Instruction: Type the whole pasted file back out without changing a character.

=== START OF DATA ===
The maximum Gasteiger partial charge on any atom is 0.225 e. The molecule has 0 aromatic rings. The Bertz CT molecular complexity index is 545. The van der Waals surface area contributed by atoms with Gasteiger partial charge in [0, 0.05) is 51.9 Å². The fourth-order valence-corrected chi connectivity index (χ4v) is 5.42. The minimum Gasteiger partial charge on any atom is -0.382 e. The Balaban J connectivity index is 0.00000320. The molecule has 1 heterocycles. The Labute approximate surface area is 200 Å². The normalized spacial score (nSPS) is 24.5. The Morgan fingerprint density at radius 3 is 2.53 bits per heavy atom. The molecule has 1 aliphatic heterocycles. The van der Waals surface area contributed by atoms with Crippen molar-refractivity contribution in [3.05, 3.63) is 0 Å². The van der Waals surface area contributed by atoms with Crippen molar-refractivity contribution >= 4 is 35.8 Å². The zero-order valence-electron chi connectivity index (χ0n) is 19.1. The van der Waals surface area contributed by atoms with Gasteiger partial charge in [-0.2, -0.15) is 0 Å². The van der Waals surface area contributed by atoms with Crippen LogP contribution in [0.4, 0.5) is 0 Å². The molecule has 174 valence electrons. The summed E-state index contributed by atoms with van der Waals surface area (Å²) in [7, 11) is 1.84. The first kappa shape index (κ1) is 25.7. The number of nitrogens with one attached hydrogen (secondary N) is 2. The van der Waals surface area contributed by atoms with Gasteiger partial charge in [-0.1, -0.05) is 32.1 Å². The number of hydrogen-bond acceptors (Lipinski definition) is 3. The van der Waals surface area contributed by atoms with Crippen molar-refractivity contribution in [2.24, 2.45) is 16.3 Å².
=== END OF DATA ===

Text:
The maximum Gasteiger partial charge on any atom is 0.225 e. The molecule has 0 aromatic rings. The Bertz CT molecular complexity index is 545. The van der Waals surface area contributed by atoms with Gasteiger partial charge in [0, 0.05) is 51.9 Å². The fourth-order valence-corrected chi connectivity index (χ4v) is 5.42. The minimum Gasteiger partial charge on any atom is -0.382 e. The Balaban J connectivity index is 0.00000320. The molecule has 1 heterocycles. The Labute approximate surface area is 200 Å². The normalized spacial score (nSPS) is 24.5. The Morgan fingerprint density at radius 3 is 2.53 bits per heavy atom. The molecule has 1 aliphatic heterocycles. The van der Waals surface area contributed by atoms with Crippen molar-refractivity contribution in [3.05, 3.63) is 0 Å². The van der Waals surface area contributed by atoms with Crippen molar-refractivity contribution >= 4 is 35.8 Å². The zero-order valence-electron chi connectivity index (χ0n) is 19.1. The van der Waals surface area contributed by atoms with Gasteiger partial charge in [-0.2, -0.15) is 0 Å². The van der Waals surface area contributed by atoms with Crippen LogP contribution in [0.4, 0.5) is 0 Å². The molecule has 174 valence electrons. The summed E-state index contributed by atoms with van der Waals surface area (Å²) in [7, 11) is 1.84. The first kappa shape index (κ1) is 25.7. The number of nitrogens with one attached hydrogen (secondary N) is 2. The van der Waals surface area contributed by atoms with Gasteiger partial charge in [-0.1, -0.05) is 32.1 Å². The number of hydrogen-bond acceptors (Lipinski definition) is 3. The van der Waals surface area contributed by atoms with Crippen molar-refractivity contribution in [2.24, 2.45) is 16.3 Å².